Thinking Inside The Box

The Box...... a simple, elegant, precise moral test. Push the button and someone, somewhere dies. You get a cool million dollars. Don't push the button and the box moves on to the next candidate and you don't get a dime. The concept of the test is nearly perfect. It's pure and clear, the ramifications (death to someone unknown) and the reward (personal wealth) are both understood, leaving the candidate armed with a simple choice and understanding the consequences of that choice.

As terrific as this little kernel of an idea may seem, it doesn't translate to a feature film and The Box (the film) suffers from attempting to flush out a entire movie from of what is essentially a single scene. It's a frustrating thing to watch because this is a story that had immense potential in the right hands. As it stands, The Box is a Mr. Potatohead film with random plot bits stuck on to make the end result seem like a feature film. They scotch tape everything together... from aliens to physical disfigurement to the afterlife to sacrificing lives for your children to Adam and Eve to NASA to Christmas to weddings to Helen Keller leaving a script that resembles every Stephen King book ever written pureed in a blender with the original short story from Richard Matheson. In a nutshell, it's a mess.

They should have called me. There is but one way to do this film and that's with Wallace Shaun and Andre Gregory. You put the box in the middle of a table and seat them on opposite sides. They sit there and discuss the implications of pushing the button, starting with the impulsive desire to strike it rich with one simple action and then slowly establishing the larger ethical ramifications and emotional cost of such a decision. Would you be consumed by guilt? If so, how would that guilt manifest itself? What if the random death is your own, say the death of your soul? The philosophical possibilities of the story are endless. I've read that The Box has been compared to the famous Milgram Experiment (you know, the Yale psychological tests where people were told to zap other people in an adjacent room and often did so, even though they understood the recipients might be facing excruciating pain or even death next door?) but disagree entirely with that connection. The Milgram test was based on the dynamic between authority and the transference of responsibility whereas The Box presents a clearly ethical question of personal choice and its moral consequences.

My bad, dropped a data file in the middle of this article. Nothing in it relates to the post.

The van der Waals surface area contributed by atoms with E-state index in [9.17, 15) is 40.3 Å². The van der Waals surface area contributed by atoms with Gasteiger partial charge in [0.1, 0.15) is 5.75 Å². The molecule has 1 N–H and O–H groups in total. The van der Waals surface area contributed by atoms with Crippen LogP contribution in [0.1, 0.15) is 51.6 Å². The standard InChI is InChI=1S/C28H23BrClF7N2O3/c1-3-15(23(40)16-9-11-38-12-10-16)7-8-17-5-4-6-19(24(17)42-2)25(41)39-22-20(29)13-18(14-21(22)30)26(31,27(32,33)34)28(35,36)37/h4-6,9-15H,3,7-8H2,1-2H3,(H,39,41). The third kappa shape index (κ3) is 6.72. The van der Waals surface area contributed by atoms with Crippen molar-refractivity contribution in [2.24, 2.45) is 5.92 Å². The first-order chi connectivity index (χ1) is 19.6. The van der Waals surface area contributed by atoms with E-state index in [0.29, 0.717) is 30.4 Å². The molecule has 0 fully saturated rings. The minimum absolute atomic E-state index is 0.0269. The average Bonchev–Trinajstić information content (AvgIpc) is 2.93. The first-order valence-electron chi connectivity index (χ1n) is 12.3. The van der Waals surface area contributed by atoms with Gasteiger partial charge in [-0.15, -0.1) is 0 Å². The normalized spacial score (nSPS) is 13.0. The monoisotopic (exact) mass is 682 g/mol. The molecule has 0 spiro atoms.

Unfortunately, The Box ended up in the uncertain hands of Richard (Donnie Darko) Kelley and it becomes an amalgam of the worst bits of Knowing and The Fountain starring the extra's from a low-rent version of The Day Mars Invaded Earth. Too bad because this could have been a great one.

Oh.... and in La BoƮte (my My Dinner With Andre version), at the end of the film you come to realize that one of them (likely that little fucker Wallace Shaun) has already pushed the button and they've entered a Louis Malle film that they can never escape from. It's infinitely long and even slower than the original.

A final question …... As honestly as you can... would you press the button for a million dollars?



the coelacanth said...

i'm becoming less and less sure of richard kelly's prowess as a director, and he seems to be engaged in some kind of negative career trajectory. too bad, darko showed so much promise, southland tales less so, and the box (though i haven't seen it, and will reserve judgment until i do) sounds like a mess.

this is what i think happened: the relative success of darko went to the wunderkind's (and his financiers') head, so he was given carte blanche with southland tales, and he went with the "weirder is better" formula. it wasn't better, and now he's grasping at straws with the box, hoping that something - anything - clicks, and he isn't banished to also-ran purgatory where he can only get gigs directing cabin fever sequels. sadly, it looks like that time may have come...

will certainly check out the box, though - though your review is fairly damning, the film still kind of intrigues me, like a car wreck...

Britarded said...

Just watched it and again your review makes perfect sense in hindsight. I agree, My Dinner with a Box is a better idea, though I'd make it a Christophe Waltz vs Frank Langhella feature, call it Waltz/Nixon and ramp up the tension til you mess your drawers.
All in all, this is a weird weird film that starts off as a family drama, moves into thriller territory and ends up in sci-fi/horror purgatory as an oddity that won't quite please anyone. Close, because it really does have it's moments and the performances and cinematography are pretty nice, but in the end there are a thousand other boxes you'd sooner see me taking a second glance at.